It’s been another lovely week on the reserve, andwe finally had some much-needed rain on Thursday. The weather has been kind to us…we got our events, “Splish Splash” for pre-schoolers and the “Moths in Morning” done and dusted in the dry! The youngsters had a great time, with a couple of hours of watery activities (just fine on a hot day) while the moth morning yielded 26 keen moth-ers and 30 species of moth. It’s a great chance to see moths up close- we mostly see them in their endless spinning around lights or briefly as we evict them from our houses- and some are quite beautifully marked. The scientific name for moths and butterflies is “Lepidoptera” meaning “scale wing”. All of these tiny scales are different colours, or refract light in different ways, to give moths their wonderful variety of colours and patterns.
Another less popular insect was also making its presence felt this week. Although not close to an official path, people who go scrambling above the Vat do risk running into these rather protective wasps. Their nest is in the ground but the bit you can see is football sized. We’ve put a sign up near them so hopefully they won’t come as a nasty surprise.
The adders have been out and about, probably needing some more basking time as it’s been a wee bit cooler than last week. I genuinely don’t know how sociable they are supposed to be, but they certainly don’t seem adverse to each other’s company at this time of year. There were five within about twenty feet, including a couple all coiled up together.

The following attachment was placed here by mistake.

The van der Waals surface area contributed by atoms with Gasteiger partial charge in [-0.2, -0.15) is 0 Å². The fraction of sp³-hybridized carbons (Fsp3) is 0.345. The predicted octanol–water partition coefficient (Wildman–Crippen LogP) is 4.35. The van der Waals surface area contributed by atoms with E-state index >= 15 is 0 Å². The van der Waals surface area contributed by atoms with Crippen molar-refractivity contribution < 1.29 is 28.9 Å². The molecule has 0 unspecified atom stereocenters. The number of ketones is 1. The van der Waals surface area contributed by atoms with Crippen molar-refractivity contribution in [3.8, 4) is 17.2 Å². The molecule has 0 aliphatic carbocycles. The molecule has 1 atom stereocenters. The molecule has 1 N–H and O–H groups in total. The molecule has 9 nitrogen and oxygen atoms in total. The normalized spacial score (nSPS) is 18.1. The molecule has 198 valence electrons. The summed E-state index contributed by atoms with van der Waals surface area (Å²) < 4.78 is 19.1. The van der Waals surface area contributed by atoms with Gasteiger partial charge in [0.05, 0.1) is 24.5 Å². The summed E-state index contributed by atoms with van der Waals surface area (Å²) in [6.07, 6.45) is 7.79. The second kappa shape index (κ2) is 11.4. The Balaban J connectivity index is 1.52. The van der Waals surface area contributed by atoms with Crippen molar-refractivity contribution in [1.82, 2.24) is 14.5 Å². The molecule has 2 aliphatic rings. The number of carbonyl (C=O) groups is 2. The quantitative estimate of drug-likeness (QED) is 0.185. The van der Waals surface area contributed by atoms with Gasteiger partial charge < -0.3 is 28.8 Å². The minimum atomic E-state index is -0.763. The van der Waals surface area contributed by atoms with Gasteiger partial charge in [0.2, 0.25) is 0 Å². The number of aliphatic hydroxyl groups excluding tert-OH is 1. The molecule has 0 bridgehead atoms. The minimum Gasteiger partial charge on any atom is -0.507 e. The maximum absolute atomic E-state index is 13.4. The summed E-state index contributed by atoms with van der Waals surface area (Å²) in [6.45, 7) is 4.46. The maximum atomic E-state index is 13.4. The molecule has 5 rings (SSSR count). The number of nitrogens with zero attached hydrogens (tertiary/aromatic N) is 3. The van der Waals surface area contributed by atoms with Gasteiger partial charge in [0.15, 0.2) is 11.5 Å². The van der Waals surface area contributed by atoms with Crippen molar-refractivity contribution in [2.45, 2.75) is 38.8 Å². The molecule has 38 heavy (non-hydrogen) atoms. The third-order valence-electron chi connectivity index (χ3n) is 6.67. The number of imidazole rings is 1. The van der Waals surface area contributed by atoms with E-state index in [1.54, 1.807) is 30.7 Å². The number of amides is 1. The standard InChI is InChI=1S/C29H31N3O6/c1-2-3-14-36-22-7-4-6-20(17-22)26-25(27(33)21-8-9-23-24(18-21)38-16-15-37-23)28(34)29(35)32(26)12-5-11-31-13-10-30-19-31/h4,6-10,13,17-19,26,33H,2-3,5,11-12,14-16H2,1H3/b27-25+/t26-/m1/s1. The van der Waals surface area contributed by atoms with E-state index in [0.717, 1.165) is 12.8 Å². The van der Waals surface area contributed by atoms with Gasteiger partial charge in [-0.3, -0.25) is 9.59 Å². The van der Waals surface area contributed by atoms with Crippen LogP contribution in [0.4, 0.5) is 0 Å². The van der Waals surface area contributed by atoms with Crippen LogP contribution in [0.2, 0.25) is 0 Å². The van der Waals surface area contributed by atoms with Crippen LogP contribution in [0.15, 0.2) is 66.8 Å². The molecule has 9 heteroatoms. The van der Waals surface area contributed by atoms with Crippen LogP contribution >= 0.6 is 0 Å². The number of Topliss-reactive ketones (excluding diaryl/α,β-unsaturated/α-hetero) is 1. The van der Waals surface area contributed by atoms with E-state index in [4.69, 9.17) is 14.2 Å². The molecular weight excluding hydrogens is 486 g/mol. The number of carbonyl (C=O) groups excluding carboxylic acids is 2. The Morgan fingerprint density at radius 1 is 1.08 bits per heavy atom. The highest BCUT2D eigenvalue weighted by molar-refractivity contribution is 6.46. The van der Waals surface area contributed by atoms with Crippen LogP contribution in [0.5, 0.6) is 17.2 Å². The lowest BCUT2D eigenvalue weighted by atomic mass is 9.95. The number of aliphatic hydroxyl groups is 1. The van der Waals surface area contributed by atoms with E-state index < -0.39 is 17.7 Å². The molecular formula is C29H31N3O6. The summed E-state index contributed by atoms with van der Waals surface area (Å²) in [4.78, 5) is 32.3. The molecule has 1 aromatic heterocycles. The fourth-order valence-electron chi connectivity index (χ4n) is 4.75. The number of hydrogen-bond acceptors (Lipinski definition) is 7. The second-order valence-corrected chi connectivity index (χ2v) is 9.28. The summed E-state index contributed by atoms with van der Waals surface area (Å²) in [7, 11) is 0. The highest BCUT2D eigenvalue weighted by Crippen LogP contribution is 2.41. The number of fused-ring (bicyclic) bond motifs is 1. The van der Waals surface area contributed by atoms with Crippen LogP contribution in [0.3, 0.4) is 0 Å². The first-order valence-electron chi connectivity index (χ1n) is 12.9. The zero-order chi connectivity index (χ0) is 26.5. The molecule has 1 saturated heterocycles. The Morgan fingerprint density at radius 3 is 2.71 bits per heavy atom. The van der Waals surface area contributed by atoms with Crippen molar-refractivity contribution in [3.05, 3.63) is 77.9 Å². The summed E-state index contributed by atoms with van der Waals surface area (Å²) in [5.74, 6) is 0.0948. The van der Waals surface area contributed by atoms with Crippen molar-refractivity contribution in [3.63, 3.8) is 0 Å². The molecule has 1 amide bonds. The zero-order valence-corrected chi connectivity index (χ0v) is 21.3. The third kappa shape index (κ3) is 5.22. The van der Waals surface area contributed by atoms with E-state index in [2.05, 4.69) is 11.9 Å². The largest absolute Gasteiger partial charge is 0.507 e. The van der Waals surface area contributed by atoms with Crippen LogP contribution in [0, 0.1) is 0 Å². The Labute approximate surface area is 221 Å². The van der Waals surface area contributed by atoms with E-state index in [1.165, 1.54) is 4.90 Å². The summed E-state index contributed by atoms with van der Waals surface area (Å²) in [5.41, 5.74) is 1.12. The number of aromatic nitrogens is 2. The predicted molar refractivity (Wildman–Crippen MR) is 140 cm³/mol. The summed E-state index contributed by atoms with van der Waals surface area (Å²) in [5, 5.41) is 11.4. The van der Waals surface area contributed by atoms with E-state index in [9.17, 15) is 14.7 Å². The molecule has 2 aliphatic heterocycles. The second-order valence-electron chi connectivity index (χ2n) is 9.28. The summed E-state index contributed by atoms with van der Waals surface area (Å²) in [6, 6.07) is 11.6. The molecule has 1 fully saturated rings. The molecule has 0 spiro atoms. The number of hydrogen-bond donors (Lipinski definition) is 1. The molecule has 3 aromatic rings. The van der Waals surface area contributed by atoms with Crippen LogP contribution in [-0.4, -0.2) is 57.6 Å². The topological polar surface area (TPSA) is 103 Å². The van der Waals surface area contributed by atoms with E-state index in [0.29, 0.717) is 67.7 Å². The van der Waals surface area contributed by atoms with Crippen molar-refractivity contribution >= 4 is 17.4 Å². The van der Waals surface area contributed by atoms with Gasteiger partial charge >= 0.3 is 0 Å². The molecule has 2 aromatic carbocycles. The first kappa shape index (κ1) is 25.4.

It was great to spot (pardon the pun) a young great- spotted woodpecker on the peanut feeder this week. Unlike the adults, they have a red cap and almost no red under the tail. It’s nice to think that this young bird can get an easy meal here as it learns to make its way in the world.
The last of the summer flowers are just coming out now. The teasels have a fairly discreet purple flower, almost hidden in what will be the spectacular seed head.
The devil’s bit scabious is also just coming out. These will provide a nice bonus of some late nectar for the insects. The “scabious” part of its name comes from the fact it was used treat sores caused by scabies. And as for the “devil’s bit”…. well, legend has it the devil was so angry at the plant for relieving suffering, he came up through the earth and bit off its roots!
One of the insects that will benefit from the devil’s-bit scabious is the rather lovely Scotch argus butterfly. These pretty creatures are the last butterfly to emerge here. They always seem to go from one or two to absolutely everywhere overnight, and are now the most commonly seen butterfly on the reserve. So come and see them for yourself!